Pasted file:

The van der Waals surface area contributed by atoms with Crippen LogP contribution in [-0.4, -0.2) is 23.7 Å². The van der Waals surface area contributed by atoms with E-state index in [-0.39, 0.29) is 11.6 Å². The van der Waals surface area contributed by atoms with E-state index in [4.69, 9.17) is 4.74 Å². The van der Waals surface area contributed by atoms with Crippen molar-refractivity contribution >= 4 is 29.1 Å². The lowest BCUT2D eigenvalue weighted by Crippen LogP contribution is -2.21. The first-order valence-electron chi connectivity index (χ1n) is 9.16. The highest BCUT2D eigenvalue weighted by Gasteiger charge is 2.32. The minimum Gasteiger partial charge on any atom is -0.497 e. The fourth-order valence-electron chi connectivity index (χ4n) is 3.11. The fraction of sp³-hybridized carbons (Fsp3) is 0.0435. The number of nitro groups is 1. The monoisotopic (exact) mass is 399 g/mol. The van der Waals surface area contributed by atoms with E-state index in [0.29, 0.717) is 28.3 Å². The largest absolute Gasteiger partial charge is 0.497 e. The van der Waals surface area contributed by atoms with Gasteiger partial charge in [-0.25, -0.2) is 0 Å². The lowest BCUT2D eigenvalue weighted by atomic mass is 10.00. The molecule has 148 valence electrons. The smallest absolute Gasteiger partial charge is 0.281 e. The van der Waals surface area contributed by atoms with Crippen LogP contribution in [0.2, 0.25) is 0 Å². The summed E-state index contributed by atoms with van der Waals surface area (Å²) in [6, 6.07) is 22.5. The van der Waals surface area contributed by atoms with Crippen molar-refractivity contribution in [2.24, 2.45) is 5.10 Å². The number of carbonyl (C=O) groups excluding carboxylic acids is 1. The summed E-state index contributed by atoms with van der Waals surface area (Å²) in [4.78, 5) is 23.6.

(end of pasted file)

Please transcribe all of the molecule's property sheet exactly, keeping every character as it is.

The van der Waals surface area contributed by atoms with Crippen LogP contribution in [-0.4, -0.2) is 23.7 Å². The van der Waals surface area contributed by atoms with E-state index in [-0.39, 0.29) is 11.6 Å². The van der Waals surface area contributed by atoms with E-state index in [4.69, 9.17) is 4.74 Å². The van der Waals surface area contributed by atoms with Crippen molar-refractivity contribution >= 4 is 29.1 Å². The lowest BCUT2D eigenvalue weighted by Crippen LogP contribution is -2.21. The first-order valence-electron chi connectivity index (χ1n) is 9.16. The highest BCUT2D eigenvalue weighted by Gasteiger charge is 2.32. The minimum Gasteiger partial charge on any atom is -0.497 e. The fourth-order valence-electron chi connectivity index (χ4n) is 3.11. The fraction of sp³-hybridized carbons (Fsp3) is 0.0435. The number of nitro groups is 1. The monoisotopic (exact) mass is 399 g/mol. The van der Waals surface area contributed by atoms with E-state index in [0.29, 0.717) is 28.3 Å². The largest absolute Gasteiger partial charge is 0.497 e. The van der Waals surface area contributed by atoms with Gasteiger partial charge in [-0.25, -0.2) is 0 Å². The lowest BCUT2D eigenvalue weighted by atomic mass is 10.00. The molecule has 148 valence electrons. The smallest absolute Gasteiger partial charge is 0.281 e. The van der Waals surface area contributed by atoms with Crippen LogP contribution in [0.2, 0.25) is 0 Å². The summed E-state index contributed by atoms with van der Waals surface area (Å²) in [6, 6.07) is 22.5. The van der Waals surface area contributed by atoms with Crippen molar-refractivity contribution in [2.24, 2.45) is 5.10 Å². The number of carbonyl (C=O) groups excluding carboxylic acids is 1. The summed E-state index contributed by atoms with van der Waals surface area (Å²) in [4.78, 5) is 23.6.